Theater's roll in culture has changed a lot since the advent of radio, tv and Movies but one major thing it has always done is create experiences for viewers that transport them to another place. Technology has always been a part of that. Whether it be the trapdoor in the floor a performer can disapear down in the midst of fog and lights or the use of screens and projections in combination with lights that create a mystical performer. These Technologies have always been used on conveying stories to make the experience for the viewer that much more enlivening.
If a director or choreographer understand the possibilities of technology and then stay true to what they want to convey then technology will become seemless and beautiful.
A good example would Builders Assoc. show five years ago at on the boards called JetLag where the use of video and sound made the experience for the viewer seem that much more real. The viewer was transported to the experience of boat on the water and to the experience of the exhaustion of flying a plane. This was a seemless use of modern technology to tell us a story.
have to go back to work
Friday, November 4
How does new technology impact the creation of new performance? A means to an end?
Welcome to the second installment of our pre-show blog which is intended to illuminate ideas and issues raised by the artists on our stages. Since we are currently hosting The Builders Association and the presentation of their newest work, SUPER VISION, this is an opportune time to look at the big question of how new technologies are impacting the creation and presentation of new performance.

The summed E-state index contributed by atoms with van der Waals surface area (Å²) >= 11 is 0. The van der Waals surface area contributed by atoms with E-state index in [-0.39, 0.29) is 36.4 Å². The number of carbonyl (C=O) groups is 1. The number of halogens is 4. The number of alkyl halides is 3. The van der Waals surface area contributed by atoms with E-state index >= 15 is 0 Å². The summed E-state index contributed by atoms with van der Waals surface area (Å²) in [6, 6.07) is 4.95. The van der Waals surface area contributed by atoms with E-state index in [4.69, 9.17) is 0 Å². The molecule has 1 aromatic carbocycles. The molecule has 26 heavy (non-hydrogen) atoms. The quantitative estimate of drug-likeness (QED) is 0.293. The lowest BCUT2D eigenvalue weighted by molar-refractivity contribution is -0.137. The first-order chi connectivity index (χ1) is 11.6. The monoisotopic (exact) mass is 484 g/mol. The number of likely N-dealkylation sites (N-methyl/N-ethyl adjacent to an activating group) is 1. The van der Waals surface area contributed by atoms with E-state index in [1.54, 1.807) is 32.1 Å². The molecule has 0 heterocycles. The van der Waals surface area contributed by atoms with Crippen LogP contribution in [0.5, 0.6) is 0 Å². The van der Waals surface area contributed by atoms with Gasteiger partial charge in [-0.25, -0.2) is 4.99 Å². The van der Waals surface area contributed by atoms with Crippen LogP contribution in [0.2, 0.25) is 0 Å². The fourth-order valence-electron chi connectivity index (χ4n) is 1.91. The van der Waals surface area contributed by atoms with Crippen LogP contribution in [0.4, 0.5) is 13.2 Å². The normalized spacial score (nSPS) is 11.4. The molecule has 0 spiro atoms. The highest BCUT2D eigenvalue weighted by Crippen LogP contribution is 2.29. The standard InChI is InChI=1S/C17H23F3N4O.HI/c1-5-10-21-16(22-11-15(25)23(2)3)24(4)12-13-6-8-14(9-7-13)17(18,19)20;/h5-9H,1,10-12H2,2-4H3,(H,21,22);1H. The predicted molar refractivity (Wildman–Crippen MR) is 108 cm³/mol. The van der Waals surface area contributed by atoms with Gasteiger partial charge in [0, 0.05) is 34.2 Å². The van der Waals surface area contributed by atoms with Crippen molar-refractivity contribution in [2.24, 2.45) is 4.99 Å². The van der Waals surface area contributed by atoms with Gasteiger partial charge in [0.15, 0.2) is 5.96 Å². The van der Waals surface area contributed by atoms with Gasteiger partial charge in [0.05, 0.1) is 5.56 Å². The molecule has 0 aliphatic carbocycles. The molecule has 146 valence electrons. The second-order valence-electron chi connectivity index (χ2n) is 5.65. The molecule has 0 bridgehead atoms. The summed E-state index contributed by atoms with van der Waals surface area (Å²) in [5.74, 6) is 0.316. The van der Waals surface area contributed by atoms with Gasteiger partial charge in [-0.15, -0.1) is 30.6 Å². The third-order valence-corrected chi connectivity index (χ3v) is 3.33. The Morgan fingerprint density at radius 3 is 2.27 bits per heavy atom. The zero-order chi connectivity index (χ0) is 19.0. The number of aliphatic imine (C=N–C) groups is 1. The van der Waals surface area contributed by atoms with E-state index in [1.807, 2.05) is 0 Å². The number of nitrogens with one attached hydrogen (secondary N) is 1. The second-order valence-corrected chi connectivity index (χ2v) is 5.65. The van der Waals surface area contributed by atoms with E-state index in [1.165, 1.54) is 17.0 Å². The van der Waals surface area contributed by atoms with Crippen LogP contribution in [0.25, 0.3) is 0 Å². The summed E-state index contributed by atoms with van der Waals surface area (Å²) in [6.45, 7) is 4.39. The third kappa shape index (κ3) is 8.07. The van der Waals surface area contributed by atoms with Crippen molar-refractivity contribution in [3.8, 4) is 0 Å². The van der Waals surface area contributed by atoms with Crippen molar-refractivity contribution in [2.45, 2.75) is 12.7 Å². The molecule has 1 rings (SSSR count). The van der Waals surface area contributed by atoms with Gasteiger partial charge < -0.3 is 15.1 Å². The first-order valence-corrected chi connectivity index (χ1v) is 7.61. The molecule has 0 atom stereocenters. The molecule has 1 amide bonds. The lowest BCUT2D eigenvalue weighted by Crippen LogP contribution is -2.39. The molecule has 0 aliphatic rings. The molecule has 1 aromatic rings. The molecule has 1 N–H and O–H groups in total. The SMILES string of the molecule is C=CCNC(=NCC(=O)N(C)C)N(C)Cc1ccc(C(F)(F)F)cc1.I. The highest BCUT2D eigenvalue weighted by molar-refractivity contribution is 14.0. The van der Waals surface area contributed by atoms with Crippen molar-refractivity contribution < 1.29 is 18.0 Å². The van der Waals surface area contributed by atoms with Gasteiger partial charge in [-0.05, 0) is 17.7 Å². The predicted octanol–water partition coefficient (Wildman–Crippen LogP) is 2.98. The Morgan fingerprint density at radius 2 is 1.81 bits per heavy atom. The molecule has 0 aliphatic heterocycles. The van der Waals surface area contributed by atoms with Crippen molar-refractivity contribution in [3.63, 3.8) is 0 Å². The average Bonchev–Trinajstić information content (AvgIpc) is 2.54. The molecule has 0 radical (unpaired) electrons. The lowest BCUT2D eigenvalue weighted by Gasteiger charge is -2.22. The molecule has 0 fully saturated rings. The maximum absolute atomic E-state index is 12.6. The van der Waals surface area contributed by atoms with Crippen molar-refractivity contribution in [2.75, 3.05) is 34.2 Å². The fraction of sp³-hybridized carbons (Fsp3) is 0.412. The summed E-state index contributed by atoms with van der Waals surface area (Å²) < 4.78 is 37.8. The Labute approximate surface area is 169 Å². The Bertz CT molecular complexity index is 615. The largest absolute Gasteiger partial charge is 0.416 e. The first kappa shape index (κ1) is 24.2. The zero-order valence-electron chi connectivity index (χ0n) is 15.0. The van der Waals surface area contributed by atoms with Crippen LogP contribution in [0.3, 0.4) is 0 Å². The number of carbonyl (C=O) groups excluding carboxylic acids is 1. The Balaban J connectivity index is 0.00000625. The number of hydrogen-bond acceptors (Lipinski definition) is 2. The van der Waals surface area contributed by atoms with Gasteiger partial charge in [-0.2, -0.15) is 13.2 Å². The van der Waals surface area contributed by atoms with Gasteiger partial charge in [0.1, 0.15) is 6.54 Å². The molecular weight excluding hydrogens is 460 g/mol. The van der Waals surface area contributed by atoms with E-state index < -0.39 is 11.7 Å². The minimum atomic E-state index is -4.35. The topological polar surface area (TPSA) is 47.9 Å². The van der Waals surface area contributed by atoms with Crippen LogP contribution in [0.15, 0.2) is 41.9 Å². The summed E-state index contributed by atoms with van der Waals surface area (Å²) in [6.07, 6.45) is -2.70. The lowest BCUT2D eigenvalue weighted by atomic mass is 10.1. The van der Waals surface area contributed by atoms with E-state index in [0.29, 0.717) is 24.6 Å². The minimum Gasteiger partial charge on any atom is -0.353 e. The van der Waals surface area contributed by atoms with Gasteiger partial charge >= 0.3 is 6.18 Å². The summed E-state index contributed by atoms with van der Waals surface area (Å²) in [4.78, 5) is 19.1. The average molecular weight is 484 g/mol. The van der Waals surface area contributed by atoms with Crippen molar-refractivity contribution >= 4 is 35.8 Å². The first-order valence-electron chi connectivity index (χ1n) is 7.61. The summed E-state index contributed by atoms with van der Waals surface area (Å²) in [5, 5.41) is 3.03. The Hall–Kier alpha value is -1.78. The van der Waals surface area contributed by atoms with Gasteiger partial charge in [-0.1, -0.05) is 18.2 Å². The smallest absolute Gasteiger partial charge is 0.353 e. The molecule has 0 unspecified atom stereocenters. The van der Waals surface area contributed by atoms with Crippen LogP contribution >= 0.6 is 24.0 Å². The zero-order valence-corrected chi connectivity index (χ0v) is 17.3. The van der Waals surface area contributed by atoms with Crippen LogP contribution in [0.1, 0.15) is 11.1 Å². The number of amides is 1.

Perhaps an interesting place to start this conversation is by examining if current technology has actually changed what audiences experience from a piece of new music, dance or theater. Multimedia shows and approaches have been solidly in vogue over the past twenty or thirty years, and but for a few exceptions, I’m hard pressed to find many current examples of new work that radically departs from what has been happening since 1980. That said, what does seem to be changing is the number of artists whom have replaced notebooks with PowerBooks. As a result, I wonder if technology is more influential in how performance is created and less so in terms of the final product?
Come Back later...
Nothing here yet. But come back Wednesday to read a conversation about technology and performance.
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About BLOG THE BOARDS
Who better to write about what happens at On the Boards than the people who support and attend our performances? Making art is part of a dialogue between artist and audience, and so we've created Blog the Boards...
To inspire dialogue, we are posing an overarching question related to each of our NPS presentations this season. These topics are not meant to dissect the work, but rather, encourage thought and conversation broadly on issues regarding the creation of contemporary performance, through preshow talks and our blog.
NOVEMBER TOPIC: How does new technology impact the creation of new performance
DISCUSSION BLOG WILL BEGIN
Wed, Nov 9 at noon
About Our Bloggers
Thanks to our bloggers: Wayne Ashley, John Bain, Lane Czaplinski, Ben Rubin & Juniper Shuey.